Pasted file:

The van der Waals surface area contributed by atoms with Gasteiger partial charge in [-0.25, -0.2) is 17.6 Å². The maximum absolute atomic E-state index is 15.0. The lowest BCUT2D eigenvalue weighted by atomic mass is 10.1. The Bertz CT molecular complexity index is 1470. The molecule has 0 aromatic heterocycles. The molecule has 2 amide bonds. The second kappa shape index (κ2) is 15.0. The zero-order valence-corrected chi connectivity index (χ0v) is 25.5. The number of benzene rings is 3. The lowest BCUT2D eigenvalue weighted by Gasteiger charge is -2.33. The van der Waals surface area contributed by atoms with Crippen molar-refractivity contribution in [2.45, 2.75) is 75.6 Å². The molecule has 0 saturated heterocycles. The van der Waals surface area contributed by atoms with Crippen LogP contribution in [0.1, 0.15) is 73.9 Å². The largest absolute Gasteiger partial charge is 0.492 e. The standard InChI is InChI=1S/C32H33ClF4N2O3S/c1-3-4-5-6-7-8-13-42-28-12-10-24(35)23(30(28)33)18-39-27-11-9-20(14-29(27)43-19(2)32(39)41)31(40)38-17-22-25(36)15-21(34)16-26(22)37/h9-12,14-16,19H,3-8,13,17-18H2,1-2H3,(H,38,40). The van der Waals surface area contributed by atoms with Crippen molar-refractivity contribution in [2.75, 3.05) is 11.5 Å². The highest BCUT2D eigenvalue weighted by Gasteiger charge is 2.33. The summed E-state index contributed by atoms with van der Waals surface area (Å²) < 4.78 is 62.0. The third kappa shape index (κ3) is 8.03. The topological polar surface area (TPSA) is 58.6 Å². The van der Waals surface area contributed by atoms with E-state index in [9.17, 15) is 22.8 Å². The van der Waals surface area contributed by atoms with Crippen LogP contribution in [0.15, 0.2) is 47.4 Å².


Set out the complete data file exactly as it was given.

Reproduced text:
The van der Waals surface area contributed by atoms with Gasteiger partial charge in [-0.25, -0.2) is 17.6 Å². The maximum absolute atomic E-state index is 15.0. The lowest BCUT2D eigenvalue weighted by atomic mass is 10.1. The Bertz CT molecular complexity index is 1470. The molecule has 0 aromatic heterocycles. The molecule has 2 amide bonds. The second kappa shape index (κ2) is 15.0. The zero-order valence-corrected chi connectivity index (χ0v) is 25.5. The number of benzene rings is 3. The lowest BCUT2D eigenvalue weighted by Gasteiger charge is -2.33. The van der Waals surface area contributed by atoms with Crippen molar-refractivity contribution in [2.45, 2.75) is 75.6 Å². The molecule has 0 saturated heterocycles. The van der Waals surface area contributed by atoms with Crippen LogP contribution in [0.1, 0.15) is 73.9 Å². The largest absolute Gasteiger partial charge is 0.492 e. The standard InChI is InChI=1S/C32H33ClF4N2O3S/c1-3-4-5-6-7-8-13-42-28-12-10-24(35)23(30(28)33)18-39-27-11-9-20(14-29(27)43-19(2)32(39)41)31(40)38-17-22-25(36)15-21(34)16-26(22)37/h9-12,14-16,19H,3-8,13,17-18H2,1-2H3,(H,38,40). The van der Waals surface area contributed by atoms with Crippen molar-refractivity contribution in [2.75, 3.05) is 11.5 Å². The highest BCUT2D eigenvalue weighted by Gasteiger charge is 2.33. The summed E-state index contributed by atoms with van der Waals surface area (Å²) < 4.78 is 62.0. The third kappa shape index (κ3) is 8.03. The topological polar surface area (TPSA) is 58.6 Å². The van der Waals surface area contributed by atoms with E-state index in [9.17, 15) is 22.8 Å². The van der Waals surface area contributed by atoms with Crippen LogP contribution in [0.15, 0.2) is 47.4 Å².